South Africa holds memorial service for 2 anti- apartheid heroes

South Africa Flag
South Africa

A memorial service was held in the Johannesburg City Hall on Friday for two South African anti- apartheid heroes whose mortal remains returned from Russia last week.

South Africa
South Africa

“It is a joyful moment because after 50 years away from home, these two African heroes have returned to the land of their birth. They have returned to a South Africa that is free and democratic,” Deputy President Cyril Ramaphosa said at the service.
The remains of Moses Kotane and John Beaver Marks, popularly known as JB Marks, were brought home last Sunday from Moscow.
The two men played a key and integral role in the liberation struggle of South Africa and formed part of the generation that paved the way for Nelson Mandela, first black president in the country, and his generation to usher in democracy and social justice.
JB Marks served as president of the Transvaal Branch of the African National Congress (ANC) and was elected chairman of the South African Communist Party (SACP) in 1962. He died of a heart attack in Moscow in 1972.
Kotane was the secretary general of the SACP from 1939 until his death in 1978 when studying at the Lenin School in Moscow.
South Africans, Ramaphosa said, are bound at this moment to reflect on the tragedy of their past, that such devoted sons of this soil should have had to spend their last years so far from the people they loved.
“As we confront the challenges of the present, the role of Moses Kotane and JB Marks in the revival of the ANC and in the growth of the Communist Party is profoundly instructive,” Ramaphosa said.
He took the opportunity to stress the importance for the unity of the alliance the two heroes helped to build.
The alliance involves the ANC, the SACP and the Congress of South African Trade Unions.
A divided alliance serves no-one but those who want to maintain the current patterns of privilege and exclusion, Ramaphosa said.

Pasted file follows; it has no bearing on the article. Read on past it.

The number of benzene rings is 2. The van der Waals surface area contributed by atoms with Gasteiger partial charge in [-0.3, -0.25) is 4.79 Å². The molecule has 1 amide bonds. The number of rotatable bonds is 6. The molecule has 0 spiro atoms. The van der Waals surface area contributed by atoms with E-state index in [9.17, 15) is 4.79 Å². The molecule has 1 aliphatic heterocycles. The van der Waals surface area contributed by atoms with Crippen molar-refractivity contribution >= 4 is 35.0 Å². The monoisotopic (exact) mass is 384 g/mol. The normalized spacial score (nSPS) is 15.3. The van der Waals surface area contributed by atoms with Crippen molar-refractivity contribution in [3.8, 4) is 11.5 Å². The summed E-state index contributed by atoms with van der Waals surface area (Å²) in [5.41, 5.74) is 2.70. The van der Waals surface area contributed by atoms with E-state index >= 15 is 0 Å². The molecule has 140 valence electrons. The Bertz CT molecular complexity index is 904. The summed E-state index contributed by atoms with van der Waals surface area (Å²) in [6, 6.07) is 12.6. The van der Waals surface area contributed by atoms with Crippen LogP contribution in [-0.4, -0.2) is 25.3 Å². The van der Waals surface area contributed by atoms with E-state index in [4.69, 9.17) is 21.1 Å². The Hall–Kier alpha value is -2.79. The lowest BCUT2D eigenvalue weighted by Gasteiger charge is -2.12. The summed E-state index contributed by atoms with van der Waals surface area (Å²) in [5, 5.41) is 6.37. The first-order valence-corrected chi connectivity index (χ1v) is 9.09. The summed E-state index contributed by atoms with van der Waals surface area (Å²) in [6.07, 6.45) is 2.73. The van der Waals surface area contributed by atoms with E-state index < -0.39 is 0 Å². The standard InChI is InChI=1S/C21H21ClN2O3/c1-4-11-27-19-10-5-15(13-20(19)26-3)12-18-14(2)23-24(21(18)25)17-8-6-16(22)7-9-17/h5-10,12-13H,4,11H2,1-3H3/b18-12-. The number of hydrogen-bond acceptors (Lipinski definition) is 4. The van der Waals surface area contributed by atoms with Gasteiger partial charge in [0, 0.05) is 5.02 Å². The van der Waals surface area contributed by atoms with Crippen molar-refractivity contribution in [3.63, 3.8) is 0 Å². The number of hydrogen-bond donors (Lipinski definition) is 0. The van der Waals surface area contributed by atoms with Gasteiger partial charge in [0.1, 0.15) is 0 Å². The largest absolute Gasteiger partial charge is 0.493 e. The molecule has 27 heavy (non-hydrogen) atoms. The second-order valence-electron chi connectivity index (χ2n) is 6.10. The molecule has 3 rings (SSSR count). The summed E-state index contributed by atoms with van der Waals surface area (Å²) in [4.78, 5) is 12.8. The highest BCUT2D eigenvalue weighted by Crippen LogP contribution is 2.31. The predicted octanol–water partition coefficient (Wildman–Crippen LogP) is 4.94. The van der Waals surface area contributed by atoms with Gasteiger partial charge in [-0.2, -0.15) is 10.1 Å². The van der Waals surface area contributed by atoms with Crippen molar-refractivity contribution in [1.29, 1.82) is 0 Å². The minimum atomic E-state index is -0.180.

“A divided working class weakens the ability of our people to advance their rights and improve their lives,” he said.
Moreover, a divided trade union movement threatens to render ineffective one of the most powerful weapons that workers possess, said Ramaphosa.
“Whatever differences we may have today – whether personal or political – they are not greater than the responsibility we have to work together to achieve economic emancipation,” he said.
The country that Moses Kotane and JB Marks were forced to leave over 50 years ago is a very different place to the one to which they have now returned, Ramaphosa said.
They would see profound, meaningful change but there is also much that they would find familiar — most whites still live more comfortable lives than most blacks; young men and women still unemployed and poverty and hardship still existing in many of the rural areas, Ramaphosa said.
“But, at the same time, they would also recognize in our people their resilience and determination to be free. They would continue to see the interaction of class and race – and gender – in the economic and social fabric of our society.”
The remains of Kotane and JB Marks will be reburied in North West Province, where they were born. Enditem

Source; Xinhua

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